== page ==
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This short volume provides a comprehensive and synoptic view of Joshua A. Fishman's contributions to international sociolinguistics. The two integrative essays provide readers with the essential understandings of Fishmanian sociolinguistics and his contributions to Yiddish scholarship. An up-to-date comprehensive bibliography prepared by Gella Schweid Fishman, as well as Fishman's own concluding sentiments, complement the integrative essays.
Special education and gifted and talented programs were designed for children whose educational needs are not well met in regular classrooms. From their inceptions, these programs have had disproportionate representation of racial and ethnic minority students. What causes this disproportion? Is it a problem? Minority Students in Special and Gifted Education considers possible contributors to that disparity, including early biological and environmental influences and inequities in opportunities for preschool and K-12 education, as well as the possibilities of bias in the referral and assessment system that leads to placement in special programs. It examines the data on early childhood experience, on differences in educational opportunity, and on referral and placement. The book also considers whether disproportionate representation should be considered a problem. Do special education programs provide valuable educational services, or do they set students off on a path of lower educational expectations? Would students not now placed in gifted and talented programs benefit from raised expectations, more rigorous classes, and the gifted label, or would they suffer failure in classes for which they are unprepared? By examining this important problem in U.S. education and making recommendations for early intervention and general education, as well as for changes in referral and assessment processes, Minority Students in Special and Gifted Education will be an indispensable resource to educators throughout the nation, as well as to policy makers at all levels, from schools and school districts to the state and federal governments.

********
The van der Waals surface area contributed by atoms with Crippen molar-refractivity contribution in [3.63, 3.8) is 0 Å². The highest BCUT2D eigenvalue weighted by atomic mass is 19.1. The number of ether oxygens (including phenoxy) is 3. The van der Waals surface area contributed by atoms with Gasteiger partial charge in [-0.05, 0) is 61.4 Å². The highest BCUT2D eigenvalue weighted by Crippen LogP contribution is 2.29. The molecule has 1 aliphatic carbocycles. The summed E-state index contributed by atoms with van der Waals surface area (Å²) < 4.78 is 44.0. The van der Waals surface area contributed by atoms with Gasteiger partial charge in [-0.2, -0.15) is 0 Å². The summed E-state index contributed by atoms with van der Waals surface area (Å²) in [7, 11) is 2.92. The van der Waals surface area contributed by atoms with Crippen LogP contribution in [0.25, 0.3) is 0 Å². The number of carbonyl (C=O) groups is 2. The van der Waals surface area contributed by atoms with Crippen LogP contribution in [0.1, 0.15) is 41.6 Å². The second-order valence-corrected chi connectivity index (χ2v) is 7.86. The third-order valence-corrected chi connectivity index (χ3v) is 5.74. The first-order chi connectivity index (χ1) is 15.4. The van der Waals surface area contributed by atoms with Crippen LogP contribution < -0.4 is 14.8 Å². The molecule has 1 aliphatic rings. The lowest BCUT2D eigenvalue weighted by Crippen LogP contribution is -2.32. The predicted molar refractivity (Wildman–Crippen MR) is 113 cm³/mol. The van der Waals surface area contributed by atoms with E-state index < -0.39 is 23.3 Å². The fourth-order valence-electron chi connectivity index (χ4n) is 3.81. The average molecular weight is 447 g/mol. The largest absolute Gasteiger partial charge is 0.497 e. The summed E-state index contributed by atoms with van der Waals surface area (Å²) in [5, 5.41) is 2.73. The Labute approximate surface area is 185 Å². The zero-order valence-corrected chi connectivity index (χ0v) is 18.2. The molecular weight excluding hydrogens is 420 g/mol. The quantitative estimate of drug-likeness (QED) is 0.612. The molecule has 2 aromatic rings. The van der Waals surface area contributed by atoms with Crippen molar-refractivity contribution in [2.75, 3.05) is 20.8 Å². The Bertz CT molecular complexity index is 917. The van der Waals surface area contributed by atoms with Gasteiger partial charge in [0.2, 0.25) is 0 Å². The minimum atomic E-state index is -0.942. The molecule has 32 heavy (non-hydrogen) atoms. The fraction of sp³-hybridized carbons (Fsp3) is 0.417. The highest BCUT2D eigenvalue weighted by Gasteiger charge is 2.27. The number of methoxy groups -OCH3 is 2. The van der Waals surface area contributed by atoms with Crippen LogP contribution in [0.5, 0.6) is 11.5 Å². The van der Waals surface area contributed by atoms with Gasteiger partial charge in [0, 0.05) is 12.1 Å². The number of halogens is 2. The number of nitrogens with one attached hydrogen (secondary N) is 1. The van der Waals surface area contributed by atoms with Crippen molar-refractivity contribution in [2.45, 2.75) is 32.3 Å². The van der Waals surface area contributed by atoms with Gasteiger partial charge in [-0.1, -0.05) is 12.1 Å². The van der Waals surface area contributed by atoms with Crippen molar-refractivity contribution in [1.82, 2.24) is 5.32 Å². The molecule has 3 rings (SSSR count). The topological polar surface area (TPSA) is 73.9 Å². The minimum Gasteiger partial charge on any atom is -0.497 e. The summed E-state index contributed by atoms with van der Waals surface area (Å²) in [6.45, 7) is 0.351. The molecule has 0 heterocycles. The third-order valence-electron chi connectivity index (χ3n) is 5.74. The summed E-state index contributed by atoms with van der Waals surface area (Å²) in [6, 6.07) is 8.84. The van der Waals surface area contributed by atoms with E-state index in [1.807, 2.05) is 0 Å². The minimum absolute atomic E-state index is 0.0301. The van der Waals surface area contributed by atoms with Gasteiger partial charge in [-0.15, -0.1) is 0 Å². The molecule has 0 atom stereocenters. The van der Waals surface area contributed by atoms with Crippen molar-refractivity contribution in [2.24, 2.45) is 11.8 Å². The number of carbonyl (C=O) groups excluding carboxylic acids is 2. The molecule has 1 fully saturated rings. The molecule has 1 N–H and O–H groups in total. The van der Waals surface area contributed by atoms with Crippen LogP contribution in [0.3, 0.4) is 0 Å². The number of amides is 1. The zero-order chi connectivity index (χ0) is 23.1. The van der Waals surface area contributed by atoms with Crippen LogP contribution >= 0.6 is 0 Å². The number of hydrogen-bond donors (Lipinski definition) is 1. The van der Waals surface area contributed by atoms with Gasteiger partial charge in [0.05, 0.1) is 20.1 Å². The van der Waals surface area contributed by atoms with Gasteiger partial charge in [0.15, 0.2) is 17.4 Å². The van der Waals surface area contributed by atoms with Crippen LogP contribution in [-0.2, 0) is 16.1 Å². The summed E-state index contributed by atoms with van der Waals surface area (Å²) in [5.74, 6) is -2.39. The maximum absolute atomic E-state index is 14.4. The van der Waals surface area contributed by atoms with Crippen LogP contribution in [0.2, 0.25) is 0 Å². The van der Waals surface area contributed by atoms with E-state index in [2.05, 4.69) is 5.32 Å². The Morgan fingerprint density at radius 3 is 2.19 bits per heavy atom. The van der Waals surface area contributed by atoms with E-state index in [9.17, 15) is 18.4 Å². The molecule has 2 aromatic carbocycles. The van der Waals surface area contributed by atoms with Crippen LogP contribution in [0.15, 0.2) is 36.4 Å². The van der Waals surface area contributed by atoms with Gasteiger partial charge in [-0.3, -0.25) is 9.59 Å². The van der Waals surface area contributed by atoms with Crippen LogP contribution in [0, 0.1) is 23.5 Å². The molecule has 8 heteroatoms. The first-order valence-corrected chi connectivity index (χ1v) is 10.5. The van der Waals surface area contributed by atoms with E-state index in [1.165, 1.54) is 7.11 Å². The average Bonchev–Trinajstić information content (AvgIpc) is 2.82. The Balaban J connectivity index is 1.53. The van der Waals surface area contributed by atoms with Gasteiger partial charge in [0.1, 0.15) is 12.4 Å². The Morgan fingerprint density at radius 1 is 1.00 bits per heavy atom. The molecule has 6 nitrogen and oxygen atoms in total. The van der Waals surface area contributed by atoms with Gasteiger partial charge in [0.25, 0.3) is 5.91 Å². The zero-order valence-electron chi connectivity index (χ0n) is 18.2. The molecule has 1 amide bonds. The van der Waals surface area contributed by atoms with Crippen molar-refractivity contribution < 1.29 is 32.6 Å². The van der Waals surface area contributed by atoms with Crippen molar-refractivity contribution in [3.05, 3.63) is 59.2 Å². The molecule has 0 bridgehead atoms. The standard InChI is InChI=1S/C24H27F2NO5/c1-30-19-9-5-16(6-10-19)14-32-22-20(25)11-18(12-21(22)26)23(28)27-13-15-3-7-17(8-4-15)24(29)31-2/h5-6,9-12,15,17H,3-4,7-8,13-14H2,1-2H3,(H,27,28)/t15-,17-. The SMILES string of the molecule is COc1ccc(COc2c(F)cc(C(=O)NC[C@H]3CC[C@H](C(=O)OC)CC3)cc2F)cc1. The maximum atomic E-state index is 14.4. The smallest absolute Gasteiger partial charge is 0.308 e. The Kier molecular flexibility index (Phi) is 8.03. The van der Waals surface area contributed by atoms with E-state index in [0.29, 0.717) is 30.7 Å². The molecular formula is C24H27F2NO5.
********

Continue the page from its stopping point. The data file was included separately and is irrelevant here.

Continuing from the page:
Immigration is a major component of population change for countries across Europe. However, questions remain about where immigrants go after they arrive in a new country. What are the patterns of internal migration of minorities (immigrants and their descendants), and what are the causes and implications of these flows? Migration within a nation state is a powerful force, redistributing the population and altering the demographic, social and economic composition of regions, cities and neighbourhoods. Yet relatively little is known about the significance of ethnicity in migration processes, or how population movement contributes to immigrant and ethnic integration. Minority internal migration is an emerging field of academic interest in many European countries in the context of high levels of immigration and increased political interest in inter-ethnic relations and place-based policies. This book brings together experts in the fields of migration, ethnicity and diversity from across Europe to examine patterns of residential mobility of minorities, and to synthesise key themes, theories and methods. The analyses presented make important contributions to theories of migration and minority integration and may inform policies that aim to respond to local population change and increasing diversity. The conclusions of the book form an agenda for future research on minority and immigrant internal migration in developed societies.
The reported population of American Indians and Alaska Natives has grown rapidly over the past 20 years. These changes raise questions for the Indian Health Service and other agencies responsible for serving the American Indian population. How big is the population? What are its health care and insurance needs? This volume presents an up-to-date summary of what is known about the demography of American Indian and Alaska Native population--their age and geographic distributions, household structure, employment, and disability and disease patterns. This information is critical for health care planners who must determine the eligible population for Indian health services and the costs of providing them. The volume will also be of interest to researchers and policymakers concerned about the future characteristics and needs of the American Indian population.

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